Property plan with accuracy — remove the guesswork with mapping
NQ Dry Topics Project Officer Cherry Emerick (left) with Glencoe grazier Bob Harris and Department of Resources Maree Cali.
Two Mile grazier Graham Gordon and Department of Resources’ Maree Cali.
NQ Dry Tropics Grazing Support Officer Sheridan Callcott and Glencoe grazier Bob Harris.
Local graziers have taken part in a Maps and Apps workshop to learn how Queensland Globe can assist with property management and planning.
Graziers were provided with the knowledge, skills and tools to produce customised maps of their property to help them plan, analyse and monitor their property infrastructure.
Workshop organiser NQ Dry Tropics Landholders Driving Change Senior Project Officer Cherry Emerick said Queensland Globe was a free, mobile-friendly tool which allowed graziers to zoom in to their property and overlay that image with property-specific information such as water catchments, soil types and terrain.
“Its real power is the ability to easily overlay the picture with data layers – ranging from flood mapping lines to vegetation management mapping,” Ms Emerick said.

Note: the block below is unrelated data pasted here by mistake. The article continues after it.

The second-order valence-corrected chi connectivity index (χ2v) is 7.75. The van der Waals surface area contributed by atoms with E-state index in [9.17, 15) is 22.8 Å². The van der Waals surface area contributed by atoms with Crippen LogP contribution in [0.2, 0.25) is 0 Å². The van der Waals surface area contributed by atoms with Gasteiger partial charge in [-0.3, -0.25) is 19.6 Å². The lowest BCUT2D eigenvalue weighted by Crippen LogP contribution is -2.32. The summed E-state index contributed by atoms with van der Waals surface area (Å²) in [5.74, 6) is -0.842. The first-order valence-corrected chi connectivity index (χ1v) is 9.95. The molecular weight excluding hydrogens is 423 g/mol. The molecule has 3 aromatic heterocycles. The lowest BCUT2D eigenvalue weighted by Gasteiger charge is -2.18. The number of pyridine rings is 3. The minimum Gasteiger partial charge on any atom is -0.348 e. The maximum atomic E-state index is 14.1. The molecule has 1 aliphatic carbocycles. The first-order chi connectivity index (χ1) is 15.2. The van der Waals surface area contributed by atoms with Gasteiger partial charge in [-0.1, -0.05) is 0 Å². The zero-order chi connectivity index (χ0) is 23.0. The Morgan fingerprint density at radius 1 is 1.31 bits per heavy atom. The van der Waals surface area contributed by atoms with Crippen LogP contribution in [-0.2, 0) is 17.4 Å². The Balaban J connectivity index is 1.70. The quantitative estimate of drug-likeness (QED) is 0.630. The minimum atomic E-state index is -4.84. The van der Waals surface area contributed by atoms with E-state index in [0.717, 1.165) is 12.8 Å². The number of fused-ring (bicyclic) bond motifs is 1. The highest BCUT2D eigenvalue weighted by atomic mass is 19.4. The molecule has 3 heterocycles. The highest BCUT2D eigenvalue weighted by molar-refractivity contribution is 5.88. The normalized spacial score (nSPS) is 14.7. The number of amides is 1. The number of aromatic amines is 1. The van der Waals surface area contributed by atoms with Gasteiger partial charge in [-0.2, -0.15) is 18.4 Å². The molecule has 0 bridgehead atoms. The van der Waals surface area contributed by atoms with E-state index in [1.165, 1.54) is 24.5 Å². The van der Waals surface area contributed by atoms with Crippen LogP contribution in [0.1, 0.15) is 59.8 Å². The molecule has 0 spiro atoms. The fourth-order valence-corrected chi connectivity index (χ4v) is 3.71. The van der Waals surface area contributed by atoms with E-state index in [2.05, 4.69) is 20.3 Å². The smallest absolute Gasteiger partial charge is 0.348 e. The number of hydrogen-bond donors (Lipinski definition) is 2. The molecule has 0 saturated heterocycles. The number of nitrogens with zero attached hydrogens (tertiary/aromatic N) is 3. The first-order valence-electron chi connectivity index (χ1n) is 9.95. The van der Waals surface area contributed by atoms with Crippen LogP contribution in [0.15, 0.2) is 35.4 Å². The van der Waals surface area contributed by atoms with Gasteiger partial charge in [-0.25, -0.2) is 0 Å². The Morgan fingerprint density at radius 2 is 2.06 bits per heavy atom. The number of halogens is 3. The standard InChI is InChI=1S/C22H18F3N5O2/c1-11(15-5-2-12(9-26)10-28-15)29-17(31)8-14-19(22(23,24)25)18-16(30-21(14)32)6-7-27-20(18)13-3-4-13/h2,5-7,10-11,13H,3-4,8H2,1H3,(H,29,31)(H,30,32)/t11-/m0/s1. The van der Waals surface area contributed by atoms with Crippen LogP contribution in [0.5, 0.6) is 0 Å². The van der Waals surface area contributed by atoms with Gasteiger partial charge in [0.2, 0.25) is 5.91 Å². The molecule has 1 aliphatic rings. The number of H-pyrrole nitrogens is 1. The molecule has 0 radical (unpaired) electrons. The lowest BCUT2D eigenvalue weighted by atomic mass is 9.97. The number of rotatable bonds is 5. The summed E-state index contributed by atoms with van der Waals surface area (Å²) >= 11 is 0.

“Property boundaries, soil types, proximity to local roads, rail lines, water catchments are all available on the Queensland Globe, together with detailed location-specific grazing land management, topography, and hundreds of other datasets.
“Graziers are able to draw fencelines and water points, measure paddock sizes, calculate elevations, view historical satellite imagery and access vegetation management layers.
“This provides graziers with the power to make informed decisions with reliable, up to date information in the one place.”
Grazier Jon Haucke, of Heidleberg Station, agreed.
He said the ability to overlay specific data on his property map provided information to help support decision-making for property management.
“It’s been invaluable information for setting up property maps going forward,” Mr Haucke said.
Workshop participants also learned how to use Avenza Maps, a mobile map app that allows users to download maps for offline use on smart phones or tablets. Users can also plot and record information about locations, import and export place marks, measure distance and area, and plot photos.
Three presenters from the Department of Resources helped guide graziers through the process. Ms Emerick said the presenters provided one-on-one demonstrations to help aid learning.
Department of Resources Kylie Jones with NQ Dry Tropics staff members Brad Martin (left) and Josh Nicolls.
Byweren grazier Stacey Haucke, Department of Resources representative David Lin (standing) and Heidelberg grazier Jon Haucke.
NQ Dry Tropics Graduate Grazing Extension Officer Brad Martin completing a mapping exercise during the workshop.